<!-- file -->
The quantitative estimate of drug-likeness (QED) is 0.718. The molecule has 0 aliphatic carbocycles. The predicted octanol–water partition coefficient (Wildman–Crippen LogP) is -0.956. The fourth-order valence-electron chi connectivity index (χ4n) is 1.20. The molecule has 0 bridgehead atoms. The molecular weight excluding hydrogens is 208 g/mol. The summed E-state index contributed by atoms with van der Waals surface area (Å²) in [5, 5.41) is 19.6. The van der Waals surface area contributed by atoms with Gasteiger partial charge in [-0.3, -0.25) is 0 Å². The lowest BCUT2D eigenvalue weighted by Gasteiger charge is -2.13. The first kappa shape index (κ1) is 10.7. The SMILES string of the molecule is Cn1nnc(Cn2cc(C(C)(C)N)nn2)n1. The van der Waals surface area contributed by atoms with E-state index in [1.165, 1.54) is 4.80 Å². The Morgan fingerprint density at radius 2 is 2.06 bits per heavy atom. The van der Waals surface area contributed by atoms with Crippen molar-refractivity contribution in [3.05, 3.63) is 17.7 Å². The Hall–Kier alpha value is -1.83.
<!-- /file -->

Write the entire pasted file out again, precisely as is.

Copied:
The quantitative estimate of drug-likeness (QED) is 0.718. The molecule has 0 aliphatic carbocycles. The predicted octanol–water partition coefficient (Wildman–Crippen LogP) is -0.956. The fourth-order valence-electron chi connectivity index (χ4n) is 1.20. The molecule has 0 bridgehead atoms. The molecular weight excluding hydrogens is 208 g/mol. The summed E-state index contributed by atoms with van der Waals surface area (Å²) in [5, 5.41) is 19.6. The van der Waals surface area contributed by atoms with Gasteiger partial charge in [-0.3, -0.25) is 0 Å². The lowest BCUT2D eigenvalue weighted by Gasteiger charge is -2.13. The first kappa shape index (κ1) is 10.7. The SMILES string of the molecule is Cn1nnc(Cn2cc(C(C)(C)N)nn2)n1. The van der Waals surface area contributed by atoms with E-state index in [1.165, 1.54) is 4.80 Å². The Morgan fingerprint density at radius 2 is 2.06 bits per heavy atom. The van der Waals surface area contributed by atoms with Crippen molar-refractivity contribution in [3.05, 3.63) is 17.7 Å². The Hall–Kier alpha value is -1.83.